AAN Senior Analyst Thomas Ruttig reviews the developments of the past decades of relations, mainly from the perspective of Russian sources and opinions, specifically how the Russians look at Afghanistan and how they define Russia’s interests there.
Over a year ago, in April 2013, a high-ranking official of the government in Moscow, Sergei Koshelev, the head of the international co-operation department of the Russian defence ministry, aired the idea of creating Russian ‘maintenance bases’ in Afghanistan for Soviet- and Russian-made military equipment widely used by the Afghan armed forces.
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Many Afghans have even started looking back more favourably at achievements of Soviet-Afghan cooperation, both pre-1978 and, although the experience of the occupation still weighs heavily on their minds, the 1979–92 period.
Even some of the Soviets’ toughest former Afghan opponents accept the view that Moscow has distanced itself from its USSR past and that the Russians’ “Afghan syndrome,” acknowledged even by Russian scholars, makes a military return very unlikely.
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(1) Koshelev’s statement sparked wild speculation about whether that meant Russia would try to make a comeback in Afghanistan and would go so far as to redeploy military personnel in the country.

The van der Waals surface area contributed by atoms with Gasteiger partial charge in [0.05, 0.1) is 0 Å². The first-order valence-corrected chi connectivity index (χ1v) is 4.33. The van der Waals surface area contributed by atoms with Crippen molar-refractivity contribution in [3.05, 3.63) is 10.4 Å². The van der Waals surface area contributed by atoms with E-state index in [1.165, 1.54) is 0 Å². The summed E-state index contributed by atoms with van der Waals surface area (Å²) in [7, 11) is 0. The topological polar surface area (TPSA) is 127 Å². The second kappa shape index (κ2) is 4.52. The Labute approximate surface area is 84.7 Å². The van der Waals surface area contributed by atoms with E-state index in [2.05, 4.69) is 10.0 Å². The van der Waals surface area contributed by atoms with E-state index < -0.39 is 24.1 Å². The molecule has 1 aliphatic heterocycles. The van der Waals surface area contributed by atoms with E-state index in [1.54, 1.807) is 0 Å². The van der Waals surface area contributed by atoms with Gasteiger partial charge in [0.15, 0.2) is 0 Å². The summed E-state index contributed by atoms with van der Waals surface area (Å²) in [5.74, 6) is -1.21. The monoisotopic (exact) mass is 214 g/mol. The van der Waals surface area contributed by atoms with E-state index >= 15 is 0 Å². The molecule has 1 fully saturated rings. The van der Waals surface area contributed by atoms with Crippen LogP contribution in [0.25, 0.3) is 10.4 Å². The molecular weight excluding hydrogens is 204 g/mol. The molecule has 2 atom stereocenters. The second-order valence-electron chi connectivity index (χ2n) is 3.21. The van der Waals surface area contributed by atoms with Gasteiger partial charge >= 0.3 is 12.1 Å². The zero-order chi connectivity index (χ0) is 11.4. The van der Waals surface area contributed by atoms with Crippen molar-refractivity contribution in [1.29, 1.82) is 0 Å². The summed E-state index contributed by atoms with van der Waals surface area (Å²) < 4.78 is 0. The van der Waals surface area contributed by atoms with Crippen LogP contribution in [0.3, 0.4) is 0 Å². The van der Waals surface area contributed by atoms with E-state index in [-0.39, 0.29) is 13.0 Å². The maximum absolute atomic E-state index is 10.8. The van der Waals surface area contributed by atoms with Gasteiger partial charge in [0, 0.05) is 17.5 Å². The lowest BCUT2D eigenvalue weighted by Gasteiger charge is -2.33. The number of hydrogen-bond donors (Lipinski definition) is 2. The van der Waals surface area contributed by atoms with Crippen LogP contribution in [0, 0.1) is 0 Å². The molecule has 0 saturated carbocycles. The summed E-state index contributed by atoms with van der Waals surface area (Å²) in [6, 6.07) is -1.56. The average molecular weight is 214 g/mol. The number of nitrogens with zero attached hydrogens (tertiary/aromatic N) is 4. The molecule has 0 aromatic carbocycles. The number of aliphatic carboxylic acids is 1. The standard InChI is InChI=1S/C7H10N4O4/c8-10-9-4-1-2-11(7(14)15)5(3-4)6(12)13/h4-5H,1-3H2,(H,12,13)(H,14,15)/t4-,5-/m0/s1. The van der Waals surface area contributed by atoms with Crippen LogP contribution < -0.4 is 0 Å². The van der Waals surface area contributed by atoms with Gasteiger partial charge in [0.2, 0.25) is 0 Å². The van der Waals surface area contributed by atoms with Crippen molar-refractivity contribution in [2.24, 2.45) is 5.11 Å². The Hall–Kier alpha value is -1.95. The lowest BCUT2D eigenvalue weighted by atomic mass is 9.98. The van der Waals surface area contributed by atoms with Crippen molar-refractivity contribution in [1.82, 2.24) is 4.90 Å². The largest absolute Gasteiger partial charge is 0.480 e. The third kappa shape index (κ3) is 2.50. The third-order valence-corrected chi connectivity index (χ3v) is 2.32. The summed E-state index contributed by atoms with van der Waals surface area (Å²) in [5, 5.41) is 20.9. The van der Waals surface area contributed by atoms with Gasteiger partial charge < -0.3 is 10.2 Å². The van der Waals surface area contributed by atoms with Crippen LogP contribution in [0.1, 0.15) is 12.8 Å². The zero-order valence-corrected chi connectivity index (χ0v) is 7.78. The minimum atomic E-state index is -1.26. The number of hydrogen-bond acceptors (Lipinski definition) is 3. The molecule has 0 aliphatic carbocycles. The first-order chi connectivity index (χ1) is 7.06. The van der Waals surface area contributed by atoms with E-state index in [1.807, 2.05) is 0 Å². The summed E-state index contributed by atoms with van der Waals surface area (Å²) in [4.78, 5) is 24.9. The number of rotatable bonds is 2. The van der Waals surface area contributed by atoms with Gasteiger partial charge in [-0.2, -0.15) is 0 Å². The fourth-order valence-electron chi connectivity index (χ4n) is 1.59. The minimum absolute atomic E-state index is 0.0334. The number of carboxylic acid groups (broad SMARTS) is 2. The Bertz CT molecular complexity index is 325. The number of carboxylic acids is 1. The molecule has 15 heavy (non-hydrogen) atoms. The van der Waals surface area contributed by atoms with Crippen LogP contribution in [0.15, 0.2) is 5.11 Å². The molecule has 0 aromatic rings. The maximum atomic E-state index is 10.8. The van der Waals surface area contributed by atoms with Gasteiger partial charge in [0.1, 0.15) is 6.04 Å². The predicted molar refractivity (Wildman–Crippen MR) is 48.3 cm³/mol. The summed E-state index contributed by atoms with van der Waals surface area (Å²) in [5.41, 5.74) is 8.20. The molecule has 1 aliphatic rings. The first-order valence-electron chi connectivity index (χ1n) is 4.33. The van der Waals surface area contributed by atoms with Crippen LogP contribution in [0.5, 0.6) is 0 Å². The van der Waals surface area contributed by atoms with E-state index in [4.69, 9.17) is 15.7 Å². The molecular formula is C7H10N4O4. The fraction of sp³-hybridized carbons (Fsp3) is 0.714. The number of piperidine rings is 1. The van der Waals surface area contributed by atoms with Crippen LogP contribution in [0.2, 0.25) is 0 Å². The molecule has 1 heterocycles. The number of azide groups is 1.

This strategy is based on an about-face under Yeltsin: dropping Najibullah and building a relationship with the mujahedin, beginning in 1992.
In recent years, mounting Afghan-US and Russian-US tensions have made governments in Kabul and Moscow more interested in each other.
The Russian senator Olga Kovitidi said that, under Trump, the U. would be certain to recognize the Russian annexation of Ukraine’s Crimea region—a move that led to U. Sergei Glazev, a senior Kremlin adviser, said that Trump, “as a pragmatic person,” would be sure to lift those sanctions. President in recent history has expressed such a clear desire to turn inward and roll back American military and political commitments around the world.
Read More: Economists Warn of Global Recession Following Trump Victory But with all these changes in the air, why was Putin so careful to stress how hard the road to rapprochement would be? Or it could just be the caution that comes with experience. “Trump is the American hangover after a quarter-century binge on power,” says Lukyanov. Untangling that mess will represent an enormous challenge for the Trump Administration, and he does not seem likely to bother too much with problems of foreign affairs over the next few months, says Alexander Konovalov, an expert on U. “The problem surrounding Ukraine and Syria will remain,” he says.